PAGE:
Charlotte J.: If the Amsterdam-based team that's connected to the KLABU team in Kalobeyei win, but the Kalobeyei team lose, that will affect their median score, and so that way we're going to have a really interesting result at the end of the day to see who wins. Also, we're going to bring the team captains in touch with each other through WhatsApp and they'll, but they'll both be wearing the same shirt. We're custom designing really great, colorful, new, KLABU design shirts and the teams will get to take those home, and so it should be a really great,, fun day and we'll be raising a lot of money as well.

Raj: You guys would love to do some collaborations? That would be awesome, actually.

Charlotte J.: I know it would be. Yeah, the sky's the limit, of course, when you allow your fantasy to run loose. But it just, it does make sense for us at one point to really focus on what we're actually good at, and where our passion lies, which is powering sports with refugees, and that's where we have the edge, i think, over a lot of other organizations. We have experience now. We have great contacts, but the clothing side of things does take up a lot of our time, and if we could partner with the company who loved doing that, and who have the network, and the production value chain in place it'd be wonderful to be able to collaborate, so we're hoping that will happen.

Raj: I saw you guys do something with Blood In Blood Out?

Charlotte J.: Yeah, we do. We have a corner of our store, which we're dedicating to collaborations. We love working with other brands that are creative, and young, and Amsterdam-based, so we've kind of started Blood In Blood Out, cause we had a relationship with them. They've created a remix of the KLABU shirt. They're really clever. They take these shirts that have symbolic connections, and then they remix them into each other, so it's kind of hard to explain without showing, but I would say go to the Blood In Blood Out website or check out our social media, because we have some really great photos on there. For instance, they'll take the Morocco team shirt, and they'll remix it with the Dutch shirt, because there are a lot of Moroccan players who play for Holland or vice versa, and we see that they're so popular. People walk past the store, and they spot these remix shirts, and they all come in and they want to ask questions and hear about the, the symbolism behind the shirt. It's a great collaboration. We're going to be doing that for another month.

Raj: Heading back to Kenya anytime soon?

Charlotte J.: We hope to go to Kenya. The ideal thing would be to go at the end of this summer. There's a delegation of the World Economic Forum, and a great scientists or academic called Alexander Betts, who has done a lot of research into the effect and the impact of power of sports on refugees, or with refugees. They're heading out there at the end of July, and we'd love to be part of that delegation because there's going to be a lot of interesting people there, who really know and have proven the impact of sports. We could use that input for our own campaigns, and we'd love to be part of it, but it really all depends on sales. This is a good bridge for me to do a wee plug. For us to be able to power sports with refugees, we need to sell shirts and we're looking for help and support.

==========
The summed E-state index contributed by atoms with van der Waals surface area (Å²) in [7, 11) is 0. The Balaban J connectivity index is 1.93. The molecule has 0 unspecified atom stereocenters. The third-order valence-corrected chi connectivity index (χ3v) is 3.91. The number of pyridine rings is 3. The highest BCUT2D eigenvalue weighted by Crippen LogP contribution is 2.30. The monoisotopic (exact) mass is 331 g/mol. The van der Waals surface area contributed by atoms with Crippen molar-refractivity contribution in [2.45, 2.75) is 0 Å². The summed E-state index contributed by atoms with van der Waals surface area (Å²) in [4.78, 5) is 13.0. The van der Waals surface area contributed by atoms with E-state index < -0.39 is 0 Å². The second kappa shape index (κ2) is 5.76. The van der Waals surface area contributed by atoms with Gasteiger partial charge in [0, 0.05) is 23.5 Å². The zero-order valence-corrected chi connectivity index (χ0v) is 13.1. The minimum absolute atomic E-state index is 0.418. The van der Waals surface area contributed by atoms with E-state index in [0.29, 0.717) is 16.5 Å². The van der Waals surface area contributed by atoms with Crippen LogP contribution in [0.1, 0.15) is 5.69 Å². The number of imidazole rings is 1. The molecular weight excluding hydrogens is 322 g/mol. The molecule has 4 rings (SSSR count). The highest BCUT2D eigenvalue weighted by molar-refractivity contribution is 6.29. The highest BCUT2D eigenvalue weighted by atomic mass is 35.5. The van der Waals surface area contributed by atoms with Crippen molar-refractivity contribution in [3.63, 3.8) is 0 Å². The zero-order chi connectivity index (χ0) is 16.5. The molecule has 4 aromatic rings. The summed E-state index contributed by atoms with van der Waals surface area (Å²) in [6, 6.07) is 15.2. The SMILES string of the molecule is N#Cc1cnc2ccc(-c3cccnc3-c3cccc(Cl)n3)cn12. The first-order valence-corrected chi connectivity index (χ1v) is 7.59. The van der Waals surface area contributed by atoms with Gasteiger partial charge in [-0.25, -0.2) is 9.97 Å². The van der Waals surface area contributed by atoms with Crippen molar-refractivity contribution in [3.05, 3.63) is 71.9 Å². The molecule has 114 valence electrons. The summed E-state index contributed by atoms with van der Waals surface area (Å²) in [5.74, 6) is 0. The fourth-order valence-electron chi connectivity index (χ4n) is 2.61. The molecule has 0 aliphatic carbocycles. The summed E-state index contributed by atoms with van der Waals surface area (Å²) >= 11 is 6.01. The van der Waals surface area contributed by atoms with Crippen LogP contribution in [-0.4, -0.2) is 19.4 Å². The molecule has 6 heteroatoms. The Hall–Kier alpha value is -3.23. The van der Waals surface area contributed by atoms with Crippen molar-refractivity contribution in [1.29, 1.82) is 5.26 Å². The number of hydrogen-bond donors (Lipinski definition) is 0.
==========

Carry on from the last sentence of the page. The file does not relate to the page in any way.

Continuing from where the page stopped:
Charlotte J.: If you want to wear an amazingly vibrant, eye-catching, cool sports shirt, and support refugees through sports, then please go to klabu.org and get your KLABU today. Yeah, we're hoping to expand the club, so the Manhattan should be next. I know we have a few fans walking around Manhattan, so who knows. You might spot one one of these days.

Raj: Oh, yeah. I'll stop them on the street. Don't worry. I will.

Charlotte J.: You should, and take a picture, please. I would love to see it.

Raj: Is there anything last second you want to throw out there?

Charlotte J.: Anything last second. If you are a company, or a group of friends, or a club, and you're in the Netherlands or even in Europe ,and you want to be part of a really fun football tournament and summer festival on July 28, please come, and sign up, and be part of the first KLABU Kwaku football tournament. It's five against five. It's going to be super fun. Keep an eye on our website, and sign up, and please do follow us on all the social medias, and yeah. Website is up and running, and you come by our store. We're in Amsterdam on the Zeedijk. You're very welcome to be part of the club.

Raj: I love it. And that's that. We hear at Eterno want to thank KLABU for taking the time to speak with us. Thank you, Charlotte. We will be keeping track of them in earnest, and we'll sit down and chat with them again soon, I am sure. We hope to visit them in Amsterdam as well, of course. Please be sure to follow KLABU on Instagram @theklabu, T-H-E-K-L-A-B-U, and check out their wonderful site club, klabu.org, to donate or order your merch, and you can keep up with their goings on over there. Thanks as always to you for tuning in. We'll see you next time. Peace.